BERN, Switzerland (VN) — Everyone is waiting for Nairo Quintana to attack in this Tour de France, but more than a few observers think it’s his Movistar teammate Alejandro Valverde who looks stronger.
Sky’s Nicolas Portal said as much the other day, as well as another GC rider, who added, “Valverde looks better on the bike than Quintana does.” Is Movistar backing the wrong horse? The team says no, and insists it’s sticking to its plan to ride for Quintana all the way to Paris.
“Valverde is very strong after the Giro d’Italia, it’s true, but Nairo is our captain for this Tour,” Movistar manager Eusebio Unzué said. “Alejandro is a phenomenon, a rider with big capacity, and if there is an opportunity, he has the freedom to take it. Our tactic remains to support Nairo until Paris.”
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Quintana started Monday’s 16th stage in fourth at 2:59 behind race leader Chris Froome of, with Valverde right behind him in fifth at 3:17 back.
Quintana has twice finished second to Froome (in 2013 and 2015), and entered this year’s Tour confident he could take on the Sky captain. But so far through the race, it’s been Froome and Sky who have controlled the race. Following Froome’s big gains in last Friday’s time trial, the yellow jersey can pedal into the Alps with a comfortable lead, 1:47 ahead of Trek – Segafredo’s Bauke Mollema.
Valverde rode to third overall and a stage victory at the Giro d’Italia in May, and was confirmed Monday as part of Spain’s five-man Olympic team for the Rio de Janeiro Olympics. He started this Tour committed to Quintana, and he says that hasn’t changed.
“I’ve come here to help Nairo. I’m not riding for the podium, or anything else,” Valverde insisted again Sunday. “The sensations are good, it’s true, but I have no pressure here, other than to help Nairo.”
Last summer, Valverde realized a career-long quest to reach the Tour de France podium with third, one step below Quintana. After reaching the Giro podium with third in May in his first start at the Italian grand tour (giving him podiums in all three grand tours, including an overall at the Vuelta a España), Valverde came into this Tour without major pressure to ride for results.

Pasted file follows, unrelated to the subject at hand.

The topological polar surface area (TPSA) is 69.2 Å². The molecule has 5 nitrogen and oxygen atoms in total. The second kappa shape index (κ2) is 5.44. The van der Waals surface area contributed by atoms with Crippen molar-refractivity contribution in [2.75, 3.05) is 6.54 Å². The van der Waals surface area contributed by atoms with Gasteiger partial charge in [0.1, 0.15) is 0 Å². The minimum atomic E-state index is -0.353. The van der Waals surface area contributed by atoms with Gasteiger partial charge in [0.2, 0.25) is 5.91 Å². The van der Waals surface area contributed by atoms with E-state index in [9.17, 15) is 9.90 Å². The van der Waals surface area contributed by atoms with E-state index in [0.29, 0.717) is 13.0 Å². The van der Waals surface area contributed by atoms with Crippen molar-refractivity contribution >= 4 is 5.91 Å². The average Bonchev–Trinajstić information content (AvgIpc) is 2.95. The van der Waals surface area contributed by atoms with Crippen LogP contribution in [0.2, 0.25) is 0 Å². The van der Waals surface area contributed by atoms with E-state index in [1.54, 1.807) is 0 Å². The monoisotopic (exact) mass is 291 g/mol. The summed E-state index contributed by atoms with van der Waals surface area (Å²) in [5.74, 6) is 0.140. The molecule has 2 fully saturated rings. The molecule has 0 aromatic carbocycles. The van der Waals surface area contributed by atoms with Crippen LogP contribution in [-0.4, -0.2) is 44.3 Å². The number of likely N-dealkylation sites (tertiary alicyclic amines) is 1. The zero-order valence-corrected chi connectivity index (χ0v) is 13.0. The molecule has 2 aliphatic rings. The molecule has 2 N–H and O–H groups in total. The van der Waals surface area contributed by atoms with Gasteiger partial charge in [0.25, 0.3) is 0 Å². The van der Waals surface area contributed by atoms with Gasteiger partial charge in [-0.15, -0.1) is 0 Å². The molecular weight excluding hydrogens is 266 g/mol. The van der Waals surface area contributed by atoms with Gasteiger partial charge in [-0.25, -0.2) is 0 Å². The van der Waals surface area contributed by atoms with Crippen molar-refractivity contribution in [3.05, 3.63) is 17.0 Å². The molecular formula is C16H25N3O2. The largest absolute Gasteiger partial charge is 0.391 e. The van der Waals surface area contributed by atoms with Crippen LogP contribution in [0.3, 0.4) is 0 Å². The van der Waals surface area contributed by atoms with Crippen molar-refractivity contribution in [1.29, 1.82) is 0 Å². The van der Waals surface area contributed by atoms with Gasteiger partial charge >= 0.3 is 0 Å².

The goal is to ride into form for Rio and help Quintana when and where he can. So far, the race has largely been blocked by Sky’s dominance, and Valverde still finds himself within podium range as if almost by accident.
With Quintana yet to lift his head, should the team give Valverde more freedom, perhaps in a long-distance attack to knock Sky off-balance?
“Nairo is feeling good, and will attack when it’s the right moment,” Unzué insisted. “Alejandro can have freedom to move, and we can use his position on GC to our advantage, because the others cannot let him ride away. Nairo is our captain.”
Despite the expectation of losing time early, Valverde’s been steadily following wheels and positioning himself to help Quintana. Movistar tried something Sunday, with Valverde taking a short sortie with the idea to have Quintana counter behind him, but Sky quickly smothered the move.
Valverde said he’s ready to follow team orders and feels he has the legs to deliver.
“I have no pressure here at all to go for the podium,” Valverde said. “I am trying to enjoy the race within the circumstances that we have. I do feel good, and I am not as tired as I thought I would be from the Giro.”